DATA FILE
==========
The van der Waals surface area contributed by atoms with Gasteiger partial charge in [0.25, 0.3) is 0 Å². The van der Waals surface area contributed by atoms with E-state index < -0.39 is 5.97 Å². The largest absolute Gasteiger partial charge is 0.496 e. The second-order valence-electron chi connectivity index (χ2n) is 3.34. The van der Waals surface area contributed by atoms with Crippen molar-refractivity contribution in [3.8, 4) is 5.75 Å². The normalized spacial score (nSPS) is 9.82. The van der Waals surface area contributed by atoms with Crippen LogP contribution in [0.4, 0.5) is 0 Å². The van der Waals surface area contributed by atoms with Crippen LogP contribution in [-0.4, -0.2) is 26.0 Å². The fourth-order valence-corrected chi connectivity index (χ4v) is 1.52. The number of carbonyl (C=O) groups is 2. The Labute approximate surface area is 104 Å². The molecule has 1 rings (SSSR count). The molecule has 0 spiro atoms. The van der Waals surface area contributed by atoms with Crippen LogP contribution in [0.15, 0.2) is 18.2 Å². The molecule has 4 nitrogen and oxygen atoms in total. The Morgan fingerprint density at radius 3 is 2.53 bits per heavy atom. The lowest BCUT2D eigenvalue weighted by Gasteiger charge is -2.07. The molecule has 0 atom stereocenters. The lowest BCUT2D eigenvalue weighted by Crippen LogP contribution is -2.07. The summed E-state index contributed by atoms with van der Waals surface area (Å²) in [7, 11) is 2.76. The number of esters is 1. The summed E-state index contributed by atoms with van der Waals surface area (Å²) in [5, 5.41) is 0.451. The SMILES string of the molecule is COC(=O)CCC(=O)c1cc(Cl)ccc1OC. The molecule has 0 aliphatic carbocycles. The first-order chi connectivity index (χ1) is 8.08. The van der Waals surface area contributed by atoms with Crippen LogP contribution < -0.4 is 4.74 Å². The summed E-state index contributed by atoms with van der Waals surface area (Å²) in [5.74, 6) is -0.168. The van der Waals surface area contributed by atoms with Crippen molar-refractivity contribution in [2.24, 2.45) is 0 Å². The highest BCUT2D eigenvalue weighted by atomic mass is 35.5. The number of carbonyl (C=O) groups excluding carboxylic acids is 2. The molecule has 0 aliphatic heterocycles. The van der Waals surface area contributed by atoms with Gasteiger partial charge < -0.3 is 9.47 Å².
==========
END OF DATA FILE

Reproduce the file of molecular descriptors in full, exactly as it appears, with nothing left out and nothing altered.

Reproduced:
The van der Waals surface area contributed by atoms with Gasteiger partial charge in [0.25, 0.3) is 0 Å². The van der Waals surface area contributed by atoms with E-state index < -0.39 is 5.97 Å². The largest absolute Gasteiger partial charge is 0.496 e. The second-order valence-electron chi connectivity index (χ2n) is 3.34. The van der Waals surface area contributed by atoms with Crippen molar-refractivity contribution in [3.8, 4) is 5.75 Å². The normalized spacial score (nSPS) is 9.82. The van der Waals surface area contributed by atoms with Crippen LogP contribution in [0.4, 0.5) is 0 Å². The van der Waals surface area contributed by atoms with Crippen LogP contribution in [-0.4, -0.2) is 26.0 Å². The fourth-order valence-corrected chi connectivity index (χ4v) is 1.52. The number of carbonyl (C=O) groups is 2. The Labute approximate surface area is 104 Å². The molecule has 1 rings (SSSR count). The molecule has 0 spiro atoms. The van der Waals surface area contributed by atoms with Crippen LogP contribution in [0.15, 0.2) is 18.2 Å². The molecule has 4 nitrogen and oxygen atoms in total. The Morgan fingerprint density at radius 3 is 2.53 bits per heavy atom. The lowest BCUT2D eigenvalue weighted by Gasteiger charge is -2.07. The molecule has 0 atom stereocenters. The lowest BCUT2D eigenvalue weighted by Crippen LogP contribution is -2.07. The summed E-state index contributed by atoms with van der Waals surface area (Å²) in [7, 11) is 2.76. The number of esters is 1. The summed E-state index contributed by atoms with van der Waals surface area (Å²) in [5, 5.41) is 0.451. The SMILES string of the molecule is COC(=O)CCC(=O)c1cc(Cl)ccc1OC. The molecule has 0 aliphatic carbocycles. The first-order chi connectivity index (χ1) is 8.08. The van der Waals surface area contributed by atoms with Crippen LogP contribution < -0.4 is 4.74 Å². The summed E-state index contributed by atoms with van der Waals surface area (Å²) in [5.74, 6) is -0.168. The van der Waals surface area contributed by atoms with Crippen molar-refractivity contribution in [2.24, 2.45) is 0 Å². The highest BCUT2D eigenvalue weighted by atomic mass is 35.5. The number of carbonyl (C=O) groups excluding carboxylic acids is 2. The molecule has 0 aliphatic heterocycles. The van der Waals surface area contributed by atoms with Gasteiger partial charge < -0.3 is 9.47 Å².